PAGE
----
This way of thinking about AI, as the recreation of human intelligence, and specifically as the ability to converse with human beings, was prevalent in the early days of AI. Subjects such as knowledge representation, automated logical reasoning and natural language processing were the focus of much research. Intelligence was seen as the manipulation of symbols to transform inputs into proper outputs, and the resulting approaches to AI, referred to as symbolic AI, remained the dominant approaches to the subject until the 1980s, when progress slowed. The problem was that symbolic approaches to AI are inherently limited by our human ability to represent and reason about the world symbolically.

It turns out we’re not able to describe all aspects of intelligence using natural language, logic, and mathematics. New approaches, referred to as sub-symbolic AI, emerged in the 1980s to deal with the limitations of symbolic AI and have remained the focus of AI research to the present day. Rather than teaching computers high-level reasoning, sub-symbolic approaches treat intelligence as an emergent phenomenon that occurs when systems adapt to new stimuli. Provide the computer with a lot of examples and an algorithm that can learn from the data, and the computer might just start acting in ways that we think of as being intelligent. By learning from data in ways we might not have anticipated, systems which use sub-symbolic approaches to AI can sometimes even surprise us.

Somebody once asked me what the different between AI and a bunch of if-statements is. I didn’t have a good answer at the time; I think I said something like, a bunch of if-statements might work the way you expect it to, sometimes.

Upon reflection, I think this question hits right at the heart of the issue of what AI is. We’ve assumed that at least some aspects of human intelligence arise from physical activity in our brains. We’ve never found a calculation that humans can do that Turing machines can’t do. Turing machines encode the same kinds of procedures that we write in everyday programming languages and execute on everyday computers.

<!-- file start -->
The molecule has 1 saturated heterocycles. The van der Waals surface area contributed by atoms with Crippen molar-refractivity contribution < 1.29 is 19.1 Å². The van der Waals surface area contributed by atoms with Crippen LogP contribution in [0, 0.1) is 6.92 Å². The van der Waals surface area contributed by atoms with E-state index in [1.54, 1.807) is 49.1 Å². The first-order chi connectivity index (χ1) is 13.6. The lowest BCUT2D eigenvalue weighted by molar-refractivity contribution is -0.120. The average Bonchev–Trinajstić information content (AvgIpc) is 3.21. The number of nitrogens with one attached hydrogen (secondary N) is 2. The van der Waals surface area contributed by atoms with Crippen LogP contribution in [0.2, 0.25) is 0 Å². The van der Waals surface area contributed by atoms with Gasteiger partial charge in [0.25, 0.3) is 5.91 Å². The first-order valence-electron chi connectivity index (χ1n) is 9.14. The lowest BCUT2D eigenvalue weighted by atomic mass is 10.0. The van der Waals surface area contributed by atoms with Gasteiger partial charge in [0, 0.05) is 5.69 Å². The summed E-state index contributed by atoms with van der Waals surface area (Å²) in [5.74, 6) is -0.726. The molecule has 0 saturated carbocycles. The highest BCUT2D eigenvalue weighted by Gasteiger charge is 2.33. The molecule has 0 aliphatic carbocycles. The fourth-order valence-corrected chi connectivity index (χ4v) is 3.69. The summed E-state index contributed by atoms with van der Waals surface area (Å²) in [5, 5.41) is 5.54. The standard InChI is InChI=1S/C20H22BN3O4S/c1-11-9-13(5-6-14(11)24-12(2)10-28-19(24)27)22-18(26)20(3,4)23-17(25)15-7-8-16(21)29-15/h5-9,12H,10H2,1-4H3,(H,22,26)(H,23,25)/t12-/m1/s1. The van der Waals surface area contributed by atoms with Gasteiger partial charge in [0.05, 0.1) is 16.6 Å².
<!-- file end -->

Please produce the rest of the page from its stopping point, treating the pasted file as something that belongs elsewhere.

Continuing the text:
The answer is that there is no difference between AI and a bunch of if-statements: AI is code that somebody types in and runs on a computer. What distinguishes AI is not what it’s made of, it’s made of the same kind of code we’re already writing, but how it’s arranged and the way it looks at problems. We may get a lot of good ideas by looking at how humans solve problems, consciously and unconsciously, just like pioneers of artificial flight got good ideas from thinking about how birds fly. As an example, neural networks draw inspiration directly from the biology of brains as interconnected collections of cells. A bunch of computer code is never going to look or work like a human brain, just like a modern jet aircraft doesn’t look or work like a bird. As was the case for airplanes, that might just be a good thing.

I wanted to write a post like this to help explain what companies like Vergent are interested in as they begin exploring how AI could be incorporated into their business processes. Though fascinating, questions like the mind-body problem and the quest for strong AI will not be our focus. We won’t worry about whether some bit of code is true AI, if what the code does is new and useful.

In next month’s installment, we’ll survey some of the most widely-known tools and techniques in the field of AI and look at how those techniques may or may not be usefully applied to solve business problems we’re facing, and maybe even a few we didn’t even know we had.